The invention relates to oligonucleotides that are useful in the antisense oligonucleotide therapeutic approach. More particularly, the invention relates to oligonucleotides having modified internucleotide linkages that render the oligonucleotides more resistant to nucleases.

In a first aspect, the invention provides a method for synthesizing oligonucleotides having alkylphosphonothioate or arylphosphonothioate internucleotide linkages. Such linkages are illustrated in FIG. 2. By using the method of the invention, such alkylphosphonothioate or arylphosphonothioate internucleotide linkages can be introduced at any position within the oligonucleotide. Thus, oligonucleotides can be produced that have one or more alkylphosphonothioate or arylphosphonothioate internucleotide linkage at or near the 3' end of the oligonucleotide, at or near the 5' end of the oligonucleotide, centrally located within the oligonucleotide, or at any combination of such positions. For purposes of the invention, near the 3' or 5' end is intended to mean within 4 nucleotides of such end, and centrally located is intended to refer to any location within the oligonucleotide other than at or near the 3' or 5' end of the oligonucleotide.

The method of synthesizing oligonucleotides according to the invention is compatible with both H-phosphonate and phosphoramidate approaches to synthesizing oligonucleotides.

This feature provides an additional advantage, since it allows the synthesis of oligonucleotides having alkylphosphonothioate or arylphosphonothioate internucleotide linkages in addition to any other internucleotide linkage that can be introduced by using the H-phosphonate or phosphoramidate approach, or variations thereof. Such other internucleotide linkages include, but are not limited to phosphodiester, phosphorothioate, phosphorodithioate, alkylphosphonate internucleotide linkages, phosphotriesters, phosphoramidate, ketone, sulfone, carbonate and thioamidate linkages.

Thus, in a second aspect, the invention provides a method for synthesizing chimeric oligonucleotides having one or more alkylphosphonothioate or arylphosphonothioate internucleotide linkage at any selected position or positions within the oligonucleotide, in addition to having other types of internucleotide linkages at other positions within the oligonucleotide.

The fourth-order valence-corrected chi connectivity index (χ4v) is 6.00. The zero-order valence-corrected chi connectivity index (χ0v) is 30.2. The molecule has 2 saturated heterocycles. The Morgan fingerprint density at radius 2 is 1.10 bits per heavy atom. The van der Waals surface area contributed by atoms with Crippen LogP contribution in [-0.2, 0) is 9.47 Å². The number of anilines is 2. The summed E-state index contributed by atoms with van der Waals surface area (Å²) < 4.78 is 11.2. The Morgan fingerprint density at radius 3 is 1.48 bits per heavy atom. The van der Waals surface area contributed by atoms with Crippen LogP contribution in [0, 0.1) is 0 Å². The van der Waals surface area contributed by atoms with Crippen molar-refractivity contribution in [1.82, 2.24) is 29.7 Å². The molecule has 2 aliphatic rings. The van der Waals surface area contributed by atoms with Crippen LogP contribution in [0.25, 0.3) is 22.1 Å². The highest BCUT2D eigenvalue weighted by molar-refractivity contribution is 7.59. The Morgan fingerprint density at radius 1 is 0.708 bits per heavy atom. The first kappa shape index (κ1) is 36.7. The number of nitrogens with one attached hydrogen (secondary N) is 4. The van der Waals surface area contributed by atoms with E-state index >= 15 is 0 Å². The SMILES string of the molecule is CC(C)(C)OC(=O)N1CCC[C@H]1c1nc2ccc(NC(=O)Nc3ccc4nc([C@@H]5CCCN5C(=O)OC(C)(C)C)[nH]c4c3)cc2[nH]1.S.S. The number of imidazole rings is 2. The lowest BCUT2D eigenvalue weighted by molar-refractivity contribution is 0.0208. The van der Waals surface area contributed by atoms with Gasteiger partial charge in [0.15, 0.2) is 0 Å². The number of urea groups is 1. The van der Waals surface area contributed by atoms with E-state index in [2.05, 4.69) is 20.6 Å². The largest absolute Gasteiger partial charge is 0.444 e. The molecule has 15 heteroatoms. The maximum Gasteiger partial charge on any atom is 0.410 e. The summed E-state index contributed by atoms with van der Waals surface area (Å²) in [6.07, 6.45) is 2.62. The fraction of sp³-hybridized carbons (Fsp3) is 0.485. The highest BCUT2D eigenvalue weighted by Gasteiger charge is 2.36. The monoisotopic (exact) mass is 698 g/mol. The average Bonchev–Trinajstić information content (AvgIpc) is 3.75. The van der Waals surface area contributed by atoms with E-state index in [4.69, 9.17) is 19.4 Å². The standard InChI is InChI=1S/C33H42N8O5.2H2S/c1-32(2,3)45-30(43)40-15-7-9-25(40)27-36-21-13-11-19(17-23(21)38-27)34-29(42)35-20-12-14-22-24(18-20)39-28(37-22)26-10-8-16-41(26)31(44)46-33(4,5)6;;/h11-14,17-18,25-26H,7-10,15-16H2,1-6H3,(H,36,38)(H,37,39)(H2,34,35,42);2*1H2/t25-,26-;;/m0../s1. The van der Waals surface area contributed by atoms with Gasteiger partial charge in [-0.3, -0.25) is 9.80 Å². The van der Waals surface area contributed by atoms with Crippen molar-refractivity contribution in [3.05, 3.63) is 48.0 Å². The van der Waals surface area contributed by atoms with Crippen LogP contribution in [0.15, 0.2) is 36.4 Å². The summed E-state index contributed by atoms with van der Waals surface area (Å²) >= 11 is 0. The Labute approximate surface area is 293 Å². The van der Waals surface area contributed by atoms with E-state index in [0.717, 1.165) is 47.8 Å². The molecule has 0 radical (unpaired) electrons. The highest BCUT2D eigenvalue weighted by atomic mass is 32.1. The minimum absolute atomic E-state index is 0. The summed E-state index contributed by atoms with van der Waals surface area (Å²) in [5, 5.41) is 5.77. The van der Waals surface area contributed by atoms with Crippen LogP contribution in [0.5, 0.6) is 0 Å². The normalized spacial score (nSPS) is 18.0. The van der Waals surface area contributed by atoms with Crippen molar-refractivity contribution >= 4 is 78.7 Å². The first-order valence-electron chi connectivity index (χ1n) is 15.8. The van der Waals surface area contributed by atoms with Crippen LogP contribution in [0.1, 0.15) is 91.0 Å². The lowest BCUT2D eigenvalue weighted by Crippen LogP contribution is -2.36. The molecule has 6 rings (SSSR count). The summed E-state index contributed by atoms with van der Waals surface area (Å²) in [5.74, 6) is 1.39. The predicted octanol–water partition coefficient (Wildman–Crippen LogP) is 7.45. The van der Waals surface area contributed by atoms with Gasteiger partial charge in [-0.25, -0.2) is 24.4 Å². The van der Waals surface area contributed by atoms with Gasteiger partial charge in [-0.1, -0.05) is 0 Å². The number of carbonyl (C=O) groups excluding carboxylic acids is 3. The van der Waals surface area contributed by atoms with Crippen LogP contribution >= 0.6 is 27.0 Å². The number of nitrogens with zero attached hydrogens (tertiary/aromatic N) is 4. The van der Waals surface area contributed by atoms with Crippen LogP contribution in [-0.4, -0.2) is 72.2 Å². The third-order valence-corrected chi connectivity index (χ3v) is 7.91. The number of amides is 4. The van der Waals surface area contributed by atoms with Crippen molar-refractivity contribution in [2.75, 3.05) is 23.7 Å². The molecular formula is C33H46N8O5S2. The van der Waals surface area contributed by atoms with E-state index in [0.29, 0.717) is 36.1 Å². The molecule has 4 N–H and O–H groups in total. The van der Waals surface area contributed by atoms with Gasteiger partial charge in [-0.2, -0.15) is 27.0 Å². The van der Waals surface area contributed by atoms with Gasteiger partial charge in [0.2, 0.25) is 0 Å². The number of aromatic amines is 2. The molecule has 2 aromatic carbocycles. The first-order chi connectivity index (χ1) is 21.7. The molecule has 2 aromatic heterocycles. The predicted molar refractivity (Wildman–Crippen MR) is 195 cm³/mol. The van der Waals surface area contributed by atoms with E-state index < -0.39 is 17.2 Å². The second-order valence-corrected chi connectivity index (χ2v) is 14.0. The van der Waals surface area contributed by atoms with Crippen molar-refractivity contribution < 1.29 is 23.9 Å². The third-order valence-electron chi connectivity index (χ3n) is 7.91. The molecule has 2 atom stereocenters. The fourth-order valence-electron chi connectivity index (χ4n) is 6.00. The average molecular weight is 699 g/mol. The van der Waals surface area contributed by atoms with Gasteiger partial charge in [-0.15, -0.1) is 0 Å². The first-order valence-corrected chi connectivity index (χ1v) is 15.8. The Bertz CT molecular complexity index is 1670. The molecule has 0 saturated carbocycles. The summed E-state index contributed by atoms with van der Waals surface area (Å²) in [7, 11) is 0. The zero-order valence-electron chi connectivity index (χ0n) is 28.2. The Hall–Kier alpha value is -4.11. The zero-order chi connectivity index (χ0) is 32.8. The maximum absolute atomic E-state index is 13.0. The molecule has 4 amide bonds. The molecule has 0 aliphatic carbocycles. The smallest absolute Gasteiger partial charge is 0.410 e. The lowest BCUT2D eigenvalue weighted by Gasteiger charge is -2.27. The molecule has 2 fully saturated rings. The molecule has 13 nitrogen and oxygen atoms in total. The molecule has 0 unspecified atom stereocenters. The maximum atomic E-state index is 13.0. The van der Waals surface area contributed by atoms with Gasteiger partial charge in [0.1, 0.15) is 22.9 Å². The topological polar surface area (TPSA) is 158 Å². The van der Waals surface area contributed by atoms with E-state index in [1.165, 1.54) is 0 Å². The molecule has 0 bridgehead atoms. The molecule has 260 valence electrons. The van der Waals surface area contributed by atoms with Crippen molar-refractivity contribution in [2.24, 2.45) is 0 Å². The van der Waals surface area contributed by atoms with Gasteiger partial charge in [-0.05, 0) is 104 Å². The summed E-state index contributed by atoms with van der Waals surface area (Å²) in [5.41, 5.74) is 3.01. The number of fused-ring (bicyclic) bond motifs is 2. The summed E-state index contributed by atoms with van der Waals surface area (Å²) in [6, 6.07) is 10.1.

According to either of these first two aspects of the invention, the method of the invention for synthesizing oligonucleotides having alkylphosphonothioate or arylphosphonothioate internucleotide linkages comprises the following steps: (a) coupling together two nucleosides via an alkylphosphite or arylphosphite linkage, and (b) oxidatively thiolating the alkylphosphite linkage to produce an alkylphosphonothioate or arylphosphonothioate linkage. FIG. 1 illustrates a preferred embodiment of this method, in which a methylphosphite linkage is oxidatively thiolated to form a methylphosphonothioate linkage. Other substituted or unsubstituted alkylphosphonate or arylphosphonate linkages can be similarly prepared, by replacing the phosphate-bound methyl group shown in compound 1 of FIG. 1 with such a substituted or unsubstituted alkyl or aryl group. In a preferred embodiment, the coupling of step (a), above, is carried out using β-cyanoalkylphosphoramidites and a standard amidite coupling cycle (See, e.g., Agrawal and Goodchild, Tet. Lett. 28: 3539-3592 (1987)). In another preferred embodiment, the oxidative thiolation of step (b), above, is carried out by treating the alkylphosphite or arylphosphite linkage with Beaucage reagent (3H-1,2-benzodithiole-2-one) in an appropriate solvent. In all embodiments of the method according to the invention, the coupling together of other nucleotides, i.e., nucleotides not joined by an alkylphosphonothioate or arylphosphonothioate linkage, may be carried out by any known coupling approach, preferably by an H-phosphonate approach (See U.S. Pat. No. 5,149,798; Ser. No. 07/334,679; allowed on Mar. 19, 1992; the teachings of which are hereby incorporated by reference) or by a conventional phosphoramidate approach.

The essential steps described above for producing nucleotides coupled by an alkylphosphonothioate or arylphosphonothioate linkage can be repeated to produce an oligonucleotide having exclusively alkylphosphonothioate or arylphosphonothioate linkages, or preferably can be varied with other coupling steps to produce oligonucleotides having alkylphosphonothioate or arylphosphonothioate linkages only at defined positions. Thus, to produce oligonucleotides having alkylphosphonothiate or arylphosphonothioate linkages only at or near the 3' end, coupling of nucleotides together via alkylphosphite or arylphosphite linkages will be undertaken initially, followed by oxidation with Beaucage reagent and the addition of other nucleotides or nucleotide analogs via, e.g., H-phosphonate or phosphoramidate coupling cycles. In contrast, if alkylphosphonothioate or arylphosphonothioate linkages are desired at or near the 5' end of the oligonucleotide, then initial couplings will involve, e.g., H-phosphonate or phosphoramidate chemistry to produce whatever internucleotide linkages are desirable. Then, at the point where alkylthiophosphonate or arylphosphonothioate linkages are desired, nucleosides will be linked together via alkylphosphite or arylphosphite linkages and oxidative thiolation will be undertaken.

Those skilled in the art will recognize that steps (a) and (b), as described above, can be introduced at any point in an oligonucleotide synthesis scheme, thereby allowing the incorporation of alkylthiophosphonate or arylphosphonothioate linkages at any position within the oligonucleotide. In addition, since the above steps (a) and (b) can be incorporated into any synthesis scheme, any other well-known internucleotide linkage can be incorporated into the alkylthiophosphonate or arylphosphonothioate linkage-containing oligonucleotide. Examples of such well known linkages, for which conventional synthesis schemes are known, include alkylphosphonate, phosphodiester, phosphotriester, phosphorothioate, phosphorodithioate, phosphoramidate, ketone, sulfone, carbonate and thioamidate linkages.